When director Phil Alden Robinson made Field Of Dreams, he struck all the right sentimental notes regarding the relationships between fathers and sons, and the importance of embracing life (and baseball) while it’s still there to be embraced. By the time the film reaches the point where a crackly voiced Kevin Costner asks his ghost dad to have a catch, only a hard-hearted robot-sociopath could keep from dissolving into a quivering mass of jagged sobs.
In The Angriest Man In Brooklyn, a film about a New Yorker (Robin Williams) who discovers he has a massive brain aneurysm that will likely cause his death within 90 minutes, Robinson tries once again to hit some of those same notes, minus the baseball plot. But this time, he fails utterly. Even with a top-of-the-line group of actors on board—in addition to Williams, the call sheet includes Mila Kunis, Peter Dinklage, Melissa Leo, Hamish Linklater, and, in brief cameos, Louis C.K. and Field Of Dreams vet James Earl Jones—the movie plays out like an improbably plotted work of overly aggressive schmaltz.
The problems start with the premise. Written by Daniel Taplitz (Breakin’ All The Rules) and inspired in part by Assi Dayan’s 1997 film The 92 Minutes Of Mr. Baum, The Angriest Man in Brooklyn focuses on Henry Altmann, an embittered lawyer who shows up for a doctor’s appointment with severe headaches and a raging attitude problem. His usual medic is out, so he instead sees Dr. Sharon Gill (Kunis), a pill-popping, emotionally fragile woman who looks at Henry’s chart and realizes he has a severe aneurysm that Henry’s usual doctor never bothered to discuss with his patient. As an “angry man,” naturally, Henry lays into Gill, demanding to know how much time he has left. She panics, and having just spotted the number 90 on the cover of a magazine in the exam room, blurts out 90 minutes. At that point, Henry goes on an immediate odyssey to repair every relationship in his life—including dysfunctional ones with his wife (Leo) and more significantly, his estranged son (Linklater)—while Sharon dashes all over Brooklyn to find him and get him to a hospital.
A number of aspects of this narrative arc require excessive suspension of disbelief, but the biggest, which also happens to be the catalyst for the entire story, is that 90-minute diagnosis. There are some very good doctors in this world, and Sharon Gill may even be one of them. But Henry believing her when she says his time on Earth will up and go boom in fewer minutes than it takes to get through a screening of Godzilla is too far-fetched to buy.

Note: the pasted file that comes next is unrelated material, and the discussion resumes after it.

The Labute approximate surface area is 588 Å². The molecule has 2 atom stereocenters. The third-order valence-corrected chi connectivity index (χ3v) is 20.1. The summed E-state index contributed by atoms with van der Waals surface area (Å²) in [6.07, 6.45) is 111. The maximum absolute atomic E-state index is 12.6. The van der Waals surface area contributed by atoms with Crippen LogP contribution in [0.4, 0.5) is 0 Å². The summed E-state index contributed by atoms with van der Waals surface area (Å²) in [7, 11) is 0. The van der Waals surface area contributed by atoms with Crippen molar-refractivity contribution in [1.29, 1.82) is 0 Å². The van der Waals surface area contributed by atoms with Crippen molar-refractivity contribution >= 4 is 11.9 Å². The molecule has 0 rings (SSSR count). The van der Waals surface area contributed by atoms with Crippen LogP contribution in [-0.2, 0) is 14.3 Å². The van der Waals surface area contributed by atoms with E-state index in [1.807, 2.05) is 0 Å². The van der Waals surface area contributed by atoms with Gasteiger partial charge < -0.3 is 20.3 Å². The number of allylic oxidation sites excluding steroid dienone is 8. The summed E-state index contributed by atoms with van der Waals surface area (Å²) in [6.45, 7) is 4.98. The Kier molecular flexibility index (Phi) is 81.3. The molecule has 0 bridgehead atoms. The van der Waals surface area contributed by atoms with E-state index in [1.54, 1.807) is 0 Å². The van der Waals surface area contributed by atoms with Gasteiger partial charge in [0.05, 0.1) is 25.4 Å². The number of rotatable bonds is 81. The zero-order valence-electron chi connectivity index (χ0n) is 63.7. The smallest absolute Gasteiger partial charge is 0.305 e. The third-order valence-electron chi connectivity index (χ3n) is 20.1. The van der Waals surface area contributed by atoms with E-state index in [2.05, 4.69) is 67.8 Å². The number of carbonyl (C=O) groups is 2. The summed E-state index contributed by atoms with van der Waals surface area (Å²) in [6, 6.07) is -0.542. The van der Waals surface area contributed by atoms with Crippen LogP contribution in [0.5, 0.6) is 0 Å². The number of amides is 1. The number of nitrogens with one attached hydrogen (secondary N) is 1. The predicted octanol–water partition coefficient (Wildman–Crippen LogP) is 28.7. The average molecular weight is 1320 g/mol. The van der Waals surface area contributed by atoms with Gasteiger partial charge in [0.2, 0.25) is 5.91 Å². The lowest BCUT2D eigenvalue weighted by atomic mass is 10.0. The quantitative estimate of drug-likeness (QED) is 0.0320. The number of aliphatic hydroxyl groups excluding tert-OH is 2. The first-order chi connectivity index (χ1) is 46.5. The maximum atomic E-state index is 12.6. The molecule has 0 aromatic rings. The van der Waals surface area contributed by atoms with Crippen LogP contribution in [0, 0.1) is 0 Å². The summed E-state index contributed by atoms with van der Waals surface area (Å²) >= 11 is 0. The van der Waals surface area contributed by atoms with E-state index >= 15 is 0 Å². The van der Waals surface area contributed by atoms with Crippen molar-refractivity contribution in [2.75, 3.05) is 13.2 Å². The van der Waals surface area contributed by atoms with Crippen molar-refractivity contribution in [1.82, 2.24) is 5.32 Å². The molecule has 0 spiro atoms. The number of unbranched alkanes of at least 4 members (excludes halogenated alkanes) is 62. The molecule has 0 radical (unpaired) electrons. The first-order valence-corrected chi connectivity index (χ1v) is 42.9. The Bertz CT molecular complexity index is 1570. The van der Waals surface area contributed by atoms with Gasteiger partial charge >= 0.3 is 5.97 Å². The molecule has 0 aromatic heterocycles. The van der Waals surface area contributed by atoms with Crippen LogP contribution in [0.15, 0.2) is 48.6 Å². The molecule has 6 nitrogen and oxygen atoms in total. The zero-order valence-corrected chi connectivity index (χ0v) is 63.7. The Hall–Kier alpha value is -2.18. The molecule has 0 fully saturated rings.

But this film is obviously aiming for heartstrings, not intellect. It might be possible to ignore such an outlandish plot structure if the film were executed with finesse. It isn’t. Williams and Kunis’ characters are saddled with intrusive voiceover narration in which they refer to themselves in the third person and often explain things that are already perfectly clear via the actors’ expressions. Henry speeds through so many moments, with his brother (Dinklage), his wife, and an old friend (Richard Kind)—who show up at an 11th-hour pre-death party Henry tries to throw himself—that it’s difficult to lock in and connect to any of them.
And as solid as these performers are, too many of the scenes in The Angriest Man In Brooklyn devolve into screechy shouting matches that feel like acting-class exercises rather than contentious moments from the lives of actual people. As a comedian, Williams is at his best when he’s unhinged, but as an actor, he excels when his performances are finely calibrated, as in Good Will Hunting, One Hour Photo, or Dead Poets Society. Here, neither Williams nor Robinson are fiddling with his dials enough to keep him in proper check; consequently, Henry tends to comes across as a profanity-spewing weirdo in some scenes, and a dippy nostalgic in others. Kunis fares a bit better by keeping her emotions more grounded, though even she has some moments where her portrayal morphs into what feels like an extended high-pitched scream.
Like Robinson’s Field Of Dreams, The Angriest Man In Brooklyn is one of those movies that’s supposed to make viewers want to hug their friends, family, and pets afterward. It’s supposed to serve as a reminder that, low moments and all, this is truly still a wonderful life—for Henry, for Sharon, and for all of us. Instead, it’s a reminder that Robinson and Williams have each made some wonderful movies. But this isn’t one of them.